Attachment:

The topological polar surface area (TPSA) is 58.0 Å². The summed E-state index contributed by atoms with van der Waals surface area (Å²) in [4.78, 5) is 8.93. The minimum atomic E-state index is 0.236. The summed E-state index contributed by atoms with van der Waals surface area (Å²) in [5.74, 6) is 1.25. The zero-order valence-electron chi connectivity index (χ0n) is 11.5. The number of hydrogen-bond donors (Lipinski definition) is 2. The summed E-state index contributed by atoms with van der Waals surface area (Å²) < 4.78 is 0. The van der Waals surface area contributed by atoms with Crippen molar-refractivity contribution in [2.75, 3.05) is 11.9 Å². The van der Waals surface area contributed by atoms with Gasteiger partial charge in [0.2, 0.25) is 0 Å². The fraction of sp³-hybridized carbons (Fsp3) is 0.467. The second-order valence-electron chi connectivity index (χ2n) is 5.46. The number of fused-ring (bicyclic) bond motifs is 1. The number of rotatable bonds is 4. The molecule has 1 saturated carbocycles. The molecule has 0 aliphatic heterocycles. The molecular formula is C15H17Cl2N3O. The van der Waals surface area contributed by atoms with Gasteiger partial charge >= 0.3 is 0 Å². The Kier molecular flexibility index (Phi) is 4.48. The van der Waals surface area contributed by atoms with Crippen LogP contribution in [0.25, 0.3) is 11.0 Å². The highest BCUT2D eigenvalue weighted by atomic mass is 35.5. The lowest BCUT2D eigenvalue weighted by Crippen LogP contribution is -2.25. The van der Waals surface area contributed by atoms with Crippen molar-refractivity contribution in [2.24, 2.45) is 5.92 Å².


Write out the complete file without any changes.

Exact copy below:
The topological polar surface area (TPSA) is 58.0 Å². The summed E-state index contributed by atoms with van der Waals surface area (Å²) in [4.78, 5) is 8.93. The minimum atomic E-state index is 0.236. The summed E-state index contributed by atoms with van der Waals surface area (Å²) in [5.74, 6) is 1.25. The zero-order valence-electron chi connectivity index (χ0n) is 11.5. The number of hydrogen-bond donors (Lipinski definition) is 2. The summed E-state index contributed by atoms with van der Waals surface area (Å²) < 4.78 is 0. The van der Waals surface area contributed by atoms with Crippen molar-refractivity contribution in [2.75, 3.05) is 11.9 Å². The van der Waals surface area contributed by atoms with Gasteiger partial charge in [0.2, 0.25) is 0 Å². The fraction of sp³-hybridized carbons (Fsp3) is 0.467. The second-order valence-electron chi connectivity index (χ2n) is 5.46. The number of fused-ring (bicyclic) bond motifs is 1. The number of rotatable bonds is 4. The molecule has 1 saturated carbocycles. The molecule has 0 aliphatic heterocycles. The molecular formula is C15H17Cl2N3O. The van der Waals surface area contributed by atoms with Gasteiger partial charge >= 0.3 is 0 Å². The Kier molecular flexibility index (Phi) is 4.48. The van der Waals surface area contributed by atoms with Crippen LogP contribution in [0.25, 0.3) is 11.0 Å². The highest BCUT2D eigenvalue weighted by atomic mass is 35.5. The lowest BCUT2D eigenvalue weighted by Crippen LogP contribution is -2.25. The van der Waals surface area contributed by atoms with Crippen molar-refractivity contribution in [2.24, 2.45) is 5.92 Å².